Bow Hunting Coyotes Tips – For Successful Predator Hunting

Jeff
| Last Updated June 7, 2021

There’s a massive variety of game you can choose from to practice your bowhunting, but there are few better choices to choose from compared to coyotes.

They can have major impacts on their environment when left unchecked and can be a great test of your bowhunting skills, making them worth valuing as an ideal target.

If you’ve ever wanted to get into bowhunting coyotes or haven’t been having much success in your hunts, these tips and common questions should help you get a better idea of how to quickly and easily improve your coyote bowhunting skills.

Why Hunt Coyotes?

Many hunters might suggest coyote bowhunting because of their small size, interesting migration patterns, and the challenge in tracking them. But coyotes are more worth hunting because of their immense spread and threats to livestock, forests, and neighborhoods. They have spread massively across North America over the past few decades, and they can cause all kinds of harm on free farms and various ecosystems.

Hunting coyotes is not the only way to control their population, but if you’re in an area with a large wild coyote population, it can definitely help provide safer public areas and reduce the threats to various industries. 

Top 8 Coyote Bowhunting Tips

Coyotes are small, fast, and vigilant creatures who can be especially hard to hunt for amateur bowhunters. If you want to raise your hunting prowess, you’re likely going to need to try at least a few of these bowhunting strategies to get a better edge over your target.

Call From Another Location

Your usual coyote lure is going to be a call, which essentially involves you making the sound of a rabbit in distress that can convince them to come looking for food. There are all kinds of resources that can help you make a call, but where and when you make the call is just as important.

Photo credit: petersenshunting.com

The sound of your call won’t travel far, but coyotes that are attracted will come right towards the source of the sound, meaning you don’t want to wait in the same place you call from. Instead, call from the location you want the coyote to arrive at, then move to a well-camouflaged area where you can get a clear shot.

Use a Prey or Coyote Decoy 

Just because coyotes have finely tuned senses doesn’t mean they’re clever enough to always tell the difference between fake and real prey. When combined with a great call, you should be able to easily place prey in the space you want to attract coyotes towards, letting them investigate a specific spot and give you a more guaranteed shot.

Alternatively, a life-size coyote decoy can do just as good of a job in many instances since coyote packs aren’t confrontational with each other and will see other coyotes as allies. This will often let them put their guard down and walk more in the open, rather than prey decoys which will cause coyotes to lurk in foliage.

Don’t Block Your Shot (With Rocks Trees, etc)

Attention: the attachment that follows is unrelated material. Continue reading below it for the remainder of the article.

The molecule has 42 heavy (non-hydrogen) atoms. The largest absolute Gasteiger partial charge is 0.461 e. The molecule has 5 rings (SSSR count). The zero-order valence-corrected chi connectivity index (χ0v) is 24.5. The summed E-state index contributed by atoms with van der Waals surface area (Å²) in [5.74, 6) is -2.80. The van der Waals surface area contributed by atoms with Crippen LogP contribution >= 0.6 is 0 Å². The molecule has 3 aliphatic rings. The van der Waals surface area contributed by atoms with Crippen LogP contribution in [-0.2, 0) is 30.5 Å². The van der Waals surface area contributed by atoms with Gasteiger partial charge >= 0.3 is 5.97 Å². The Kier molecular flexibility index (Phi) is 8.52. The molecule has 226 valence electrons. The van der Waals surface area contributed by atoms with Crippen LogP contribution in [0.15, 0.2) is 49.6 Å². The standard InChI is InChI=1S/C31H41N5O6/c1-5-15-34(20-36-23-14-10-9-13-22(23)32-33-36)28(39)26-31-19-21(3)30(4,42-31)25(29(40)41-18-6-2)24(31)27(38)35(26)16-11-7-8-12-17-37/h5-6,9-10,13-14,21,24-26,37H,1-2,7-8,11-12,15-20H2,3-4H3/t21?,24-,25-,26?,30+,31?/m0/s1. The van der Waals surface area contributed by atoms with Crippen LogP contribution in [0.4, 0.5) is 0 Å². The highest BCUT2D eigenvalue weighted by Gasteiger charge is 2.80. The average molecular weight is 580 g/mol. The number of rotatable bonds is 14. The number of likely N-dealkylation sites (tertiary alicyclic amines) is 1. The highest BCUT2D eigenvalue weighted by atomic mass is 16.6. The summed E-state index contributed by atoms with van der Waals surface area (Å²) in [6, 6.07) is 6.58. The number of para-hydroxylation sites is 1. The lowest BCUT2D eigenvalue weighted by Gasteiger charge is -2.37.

As with any bowhunting, you want as clear of a shot as possible. It’s not helpful to have anything blocking the path of your arrow, and no matter how skilled you are as an archer on targets, it’s important to make sure your arrow has as much free space to fly without hitting an obstacle in the middle of its path.

As important as it is to remain camouflaged while hunting coyotes, it’s even more important for you to have a ground advantage on them as well.

This will let you get a clearer view of the area they’re exploring around your decoy, and give you a much easier shot. Remember, you don’t get any extra points for making things harder for yourself.

Use the Wind to Your Advantage

Compared to any other weapon, the wind is especially likely to cause trouble while bowhunting.

Photo credit: outdoorlife.com

Your arrows might seem heavy and powerful when firing on a range, but when you have to choose a particular angle to fire from to hit live prey, you’re going to want to be extremely careful not to let it ruin a long-distance shot.

Position yourself so your shot isn't impacted by the wind. It can sometimes help arrows fly faster if you fire it alongside the wind, but at the very least, make sure not to put yourself in a position where the wind could push your arrow too far to the left or right, as even a little wind can immensely alter its path.

Wear Full Body Camo

As mentioned earlier, coyotes have high senses in terms of vision and sound, so they know when a human is nearby if they aren’t properly hidden. You’ll want full-body camo while bowhunting coyotes since all the camouflage you can get will help you in the long run.

It might seem wasteful to pull out such heavy gear for such a small animal, but the smallest prey can often be the most challenging to hunt if you aren’t prepared. If you want to have your time lining up shots, it’s worth the time and investment to load up on full-body camo.

Don’t Neglect Scouting

Any bowhunter can tell you that scouting is the most important thing you can do for any hunting excursion. If you set up your hunting ground in an area where coyotes don’t gather, or that’s too far from where they’re roaming, you won’t get an opportunity to take a shot whatsoever, ruining your hunt and wasting your time.

Photo credit: thebeardedbuck.com

Simply put, the fundamentals of bowhunting should always apply when hunting any living creatures. With the additional challenges that come when bowhunting coyotes, though, you’ll want to make extra sure you’re ready on every front.

Get the Setup Right

Just like scouting, you always want to make sure you have a strong and secure setup before using your call and trying to attract a coyote to your position. You want an open space for your decoy to be placed in, and you want to put yourself in a camouflaged position where you can easily view it.

If you don’t have the right amount of space and distance, it can easily mean your shots will be far harder than they need to be. As mentioned before, you don’t get bonuses for making hunts harder for yourself, so do everything you can to give yourself an edge over your prey.